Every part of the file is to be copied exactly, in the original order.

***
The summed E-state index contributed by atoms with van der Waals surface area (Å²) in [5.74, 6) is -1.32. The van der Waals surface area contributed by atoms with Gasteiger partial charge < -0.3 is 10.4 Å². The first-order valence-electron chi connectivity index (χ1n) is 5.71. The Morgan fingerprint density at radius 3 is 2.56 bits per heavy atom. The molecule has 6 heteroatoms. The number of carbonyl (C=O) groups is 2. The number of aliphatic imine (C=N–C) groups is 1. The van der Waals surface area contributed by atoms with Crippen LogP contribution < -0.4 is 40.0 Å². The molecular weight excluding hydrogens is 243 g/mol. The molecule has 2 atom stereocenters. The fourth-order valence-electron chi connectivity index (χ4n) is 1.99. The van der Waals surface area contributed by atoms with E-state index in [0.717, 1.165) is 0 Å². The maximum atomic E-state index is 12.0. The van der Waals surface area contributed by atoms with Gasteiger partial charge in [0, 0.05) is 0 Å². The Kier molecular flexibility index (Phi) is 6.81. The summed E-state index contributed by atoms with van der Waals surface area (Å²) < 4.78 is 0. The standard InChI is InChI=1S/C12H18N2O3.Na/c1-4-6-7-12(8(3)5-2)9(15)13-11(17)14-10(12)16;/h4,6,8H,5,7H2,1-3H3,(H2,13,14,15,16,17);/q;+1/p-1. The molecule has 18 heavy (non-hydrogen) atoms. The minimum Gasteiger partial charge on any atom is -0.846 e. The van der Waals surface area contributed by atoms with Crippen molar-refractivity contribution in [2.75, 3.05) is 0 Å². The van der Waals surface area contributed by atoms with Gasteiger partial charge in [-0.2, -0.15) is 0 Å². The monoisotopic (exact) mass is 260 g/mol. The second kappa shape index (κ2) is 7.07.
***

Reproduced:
The summed E-state index contributed by atoms with van der Waals surface area (Å²) in [5.74, 6) is -1.32. The van der Waals surface area contributed by atoms with Gasteiger partial charge < -0.3 is 10.4 Å². The first-order valence-electron chi connectivity index (χ1n) is 5.71. The Morgan fingerprint density at radius 3 is 2.56 bits per heavy atom. The molecule has 6 heteroatoms. The number of carbonyl (C=O) groups is 2. The number of aliphatic imine (C=N–C) groups is 1. The van der Waals surface area contributed by atoms with Crippen LogP contribution < -0.4 is 40.0 Å². The molecular weight excluding hydrogens is 243 g/mol. The molecule has 2 atom stereocenters. The fourth-order valence-electron chi connectivity index (χ4n) is 1.99. The van der Waals surface area contributed by atoms with E-state index in [0.717, 1.165) is 0 Å². The maximum atomic E-state index is 12.0. The van der Waals surface area contributed by atoms with Gasteiger partial charge in [0, 0.05) is 0 Å². The Kier molecular flexibility index (Phi) is 6.81. The summed E-state index contributed by atoms with van der Waals surface area (Å²) < 4.78 is 0. The standard InChI is InChI=1S/C12H18N2O3.Na/c1-4-6-7-12(8(3)5-2)9(15)13-11(17)14-10(12)16;/h4,6,8H,5,7H2,1-3H3,(H2,13,14,15,16,17);/q;+1/p-1. The molecule has 18 heavy (non-hydrogen) atoms. The minimum Gasteiger partial charge on any atom is -0.846 e. The van der Waals surface area contributed by atoms with Crippen molar-refractivity contribution in [2.75, 3.05) is 0 Å². The van der Waals surface area contributed by atoms with Gasteiger partial charge in [-0.2, -0.15) is 0 Å². The monoisotopic (exact) mass is 260 g/mol. The second kappa shape index (κ2) is 7.07.